Football players dream of the Super Bowl. Jockeys strive for the Winner’s Circle. Shoppers, and retailers, gear up for Black Friday.
The day after Thanksgiving has become the unofficial Gold Cup for amateur shoppers and bargain hunters. But don’t let the curlers and fuzzy slippers fool you; these early birds mean business.
In the wee hours of the morning, Wal-Mart shoppers began prowling the aisles mapping out a strategy that would complete their shopping lists and leave their bank accounts still in the black.
Gary Smith, Wal-Mart store manager in Stephenville, said the serious shoppers started prowling the store at 2 or 3 a.m. even though sales didn’t start until 5.
When associates cut the plastic on the store’s early bird specials at 5 a.m., a store packed to capacity with shoppers went wild for the season’s hottest buys on toys and electronics.
“There’s not one particular toy,” Smith said. “Movies and music are big this year and, of course, the Wii. This year it seems like there’s so many different items.”
This year the bargain hunters were hot on the trail of electronics, toys and fashion items. And those with a game plan got the goods.
One shopper walked by loaded down with Xbox games - she had managed to get the games of choice and also the best deals. As she made a call on her cell phone, her strategy was revealed.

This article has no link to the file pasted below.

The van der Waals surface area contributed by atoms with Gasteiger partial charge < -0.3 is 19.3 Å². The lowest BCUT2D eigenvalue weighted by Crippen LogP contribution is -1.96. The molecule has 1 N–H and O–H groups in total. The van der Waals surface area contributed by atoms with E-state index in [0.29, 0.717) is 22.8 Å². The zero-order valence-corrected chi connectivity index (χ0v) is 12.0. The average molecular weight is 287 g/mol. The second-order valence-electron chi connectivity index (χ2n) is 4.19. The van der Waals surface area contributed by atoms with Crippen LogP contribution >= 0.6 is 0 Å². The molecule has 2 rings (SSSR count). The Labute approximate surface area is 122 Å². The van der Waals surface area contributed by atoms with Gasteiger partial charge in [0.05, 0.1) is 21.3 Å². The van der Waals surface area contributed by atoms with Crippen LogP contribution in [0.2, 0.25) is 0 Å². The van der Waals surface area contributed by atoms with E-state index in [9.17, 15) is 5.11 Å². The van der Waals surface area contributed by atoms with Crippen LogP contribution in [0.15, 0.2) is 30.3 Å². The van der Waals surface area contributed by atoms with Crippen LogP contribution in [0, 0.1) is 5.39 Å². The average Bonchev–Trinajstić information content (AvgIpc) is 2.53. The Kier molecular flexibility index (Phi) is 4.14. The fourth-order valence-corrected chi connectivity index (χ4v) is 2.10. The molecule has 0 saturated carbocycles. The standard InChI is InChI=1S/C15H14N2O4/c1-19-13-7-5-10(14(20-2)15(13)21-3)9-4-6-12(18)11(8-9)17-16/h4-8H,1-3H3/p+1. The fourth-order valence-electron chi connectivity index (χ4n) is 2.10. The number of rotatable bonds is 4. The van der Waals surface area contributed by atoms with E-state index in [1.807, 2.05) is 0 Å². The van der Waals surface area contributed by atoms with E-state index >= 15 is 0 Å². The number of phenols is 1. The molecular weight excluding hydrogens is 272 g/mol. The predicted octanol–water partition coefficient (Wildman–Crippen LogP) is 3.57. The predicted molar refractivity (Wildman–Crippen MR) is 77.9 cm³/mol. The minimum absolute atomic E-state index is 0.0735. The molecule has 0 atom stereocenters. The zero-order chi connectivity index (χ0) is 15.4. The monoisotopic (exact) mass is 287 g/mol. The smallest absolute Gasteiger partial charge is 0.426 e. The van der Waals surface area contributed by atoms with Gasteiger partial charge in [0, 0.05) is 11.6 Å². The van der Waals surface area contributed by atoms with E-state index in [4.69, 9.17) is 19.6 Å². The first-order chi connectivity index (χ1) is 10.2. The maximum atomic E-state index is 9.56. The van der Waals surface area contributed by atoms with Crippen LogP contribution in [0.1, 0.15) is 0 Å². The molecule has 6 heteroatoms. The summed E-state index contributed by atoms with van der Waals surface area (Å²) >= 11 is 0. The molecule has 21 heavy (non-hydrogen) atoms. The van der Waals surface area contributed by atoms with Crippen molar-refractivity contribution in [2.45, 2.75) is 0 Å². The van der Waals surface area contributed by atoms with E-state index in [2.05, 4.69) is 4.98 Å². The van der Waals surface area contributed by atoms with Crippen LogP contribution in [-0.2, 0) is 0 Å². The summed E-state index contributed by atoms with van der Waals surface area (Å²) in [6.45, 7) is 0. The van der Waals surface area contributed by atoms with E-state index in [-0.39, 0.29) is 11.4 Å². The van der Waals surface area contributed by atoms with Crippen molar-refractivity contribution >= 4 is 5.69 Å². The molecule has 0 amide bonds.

“This is team Xbox,” the young shopper said.
It was a well-organized group, made up of teams - one team for video games, and others for electronics, clothing, small appliances, and jewelry. Her face showed the delight of a mission accomplished, while others were lost in a tumultuous sea of savage shoppers, ready to pounce on their neighbors to save a bundle and fill their sleighs.
And with many people working with tighter budgets, many area retailers are hoping shoppers will stay close to home this Friday.
“The economy is going to help everybody that’s a lower price type retailer,” Smith said.
Melissa Braswell of Spare Time in Glen Rose said overall sales Thanksgiving week were down about 50-percent from this time last year, but Black Friday sales were up by more than a third.
“Most people go out of town first,” Braswell said. “Sales may pick up when last-minute shoppers start coming in.”
Rustic Rhinestone on the square also had a good day Friday.
“Friday was a really good day,” said Gina Willingham. “There was a lot of traffic. I was happy with that day and Saturday was good, too.”
Willingham said Sunday’s numbers dropped some but thought most people were busy traveling and getting ready to head back to work.
Nationally, shoppers spent more than $10 billion over the weekend, averaging $360.15 per shopper. Nearly $9 billion was spent on Friday alone. One-third of all shoppers were already in the stores by 6 a.m. Friday morning.
Despite a 3-percent increase for retailers, online businesses missed projected sales.
The National Retail Federation (NRF) predicted 61 million shoppers would browse the net on Cyber Monday to polish off those shopping lists. They also predicted e-tailers would see a 24-percent increase in sales over last year’s numbers.
However, early reports indicate they may see only a seven or eight percent increase.